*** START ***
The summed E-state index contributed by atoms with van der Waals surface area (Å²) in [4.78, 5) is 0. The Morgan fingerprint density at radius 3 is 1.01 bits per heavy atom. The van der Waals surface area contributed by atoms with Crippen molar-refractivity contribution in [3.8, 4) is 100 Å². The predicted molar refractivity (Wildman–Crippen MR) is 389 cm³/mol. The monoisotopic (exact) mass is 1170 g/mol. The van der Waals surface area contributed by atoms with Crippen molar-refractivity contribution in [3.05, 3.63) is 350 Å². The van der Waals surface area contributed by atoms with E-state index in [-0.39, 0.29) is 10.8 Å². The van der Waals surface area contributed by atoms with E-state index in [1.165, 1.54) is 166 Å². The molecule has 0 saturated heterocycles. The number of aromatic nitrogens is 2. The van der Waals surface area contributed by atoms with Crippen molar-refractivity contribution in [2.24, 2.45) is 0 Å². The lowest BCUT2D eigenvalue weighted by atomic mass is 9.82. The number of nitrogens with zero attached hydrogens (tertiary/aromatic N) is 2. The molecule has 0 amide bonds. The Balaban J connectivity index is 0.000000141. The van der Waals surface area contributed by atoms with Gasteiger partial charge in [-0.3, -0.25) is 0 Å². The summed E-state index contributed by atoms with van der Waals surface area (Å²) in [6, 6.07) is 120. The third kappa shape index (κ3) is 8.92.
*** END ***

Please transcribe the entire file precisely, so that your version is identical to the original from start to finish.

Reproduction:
The summed E-state index contributed by atoms with van der Waals surface area (Å²) in [4.78, 5) is 0. The Morgan fingerprint density at radius 3 is 1.01 bits per heavy atom. The van der Waals surface area contributed by atoms with Crippen molar-refractivity contribution in [3.8, 4) is 100 Å². The predicted molar refractivity (Wildman–Crippen MR) is 389 cm³/mol. The monoisotopic (exact) mass is 1170 g/mol. The van der Waals surface area contributed by atoms with Crippen molar-refractivity contribution in [3.05, 3.63) is 350 Å². The van der Waals surface area contributed by atoms with E-state index in [-0.39, 0.29) is 10.8 Å². The van der Waals surface area contributed by atoms with E-state index in [1.165, 1.54) is 166 Å². The molecule has 0 saturated heterocycles. The number of aromatic nitrogens is 2. The van der Waals surface area contributed by atoms with Crippen molar-refractivity contribution in [2.24, 2.45) is 0 Å². The lowest BCUT2D eigenvalue weighted by atomic mass is 9.82. The number of nitrogens with zero attached hydrogens (tertiary/aromatic N) is 2. The molecule has 0 amide bonds. The Balaban J connectivity index is 0.000000141. The van der Waals surface area contributed by atoms with Gasteiger partial charge in [-0.3, -0.25) is 0 Å². The summed E-state index contributed by atoms with van der Waals surface area (Å²) in [6, 6.07) is 120. The third kappa shape index (κ3) is 8.92.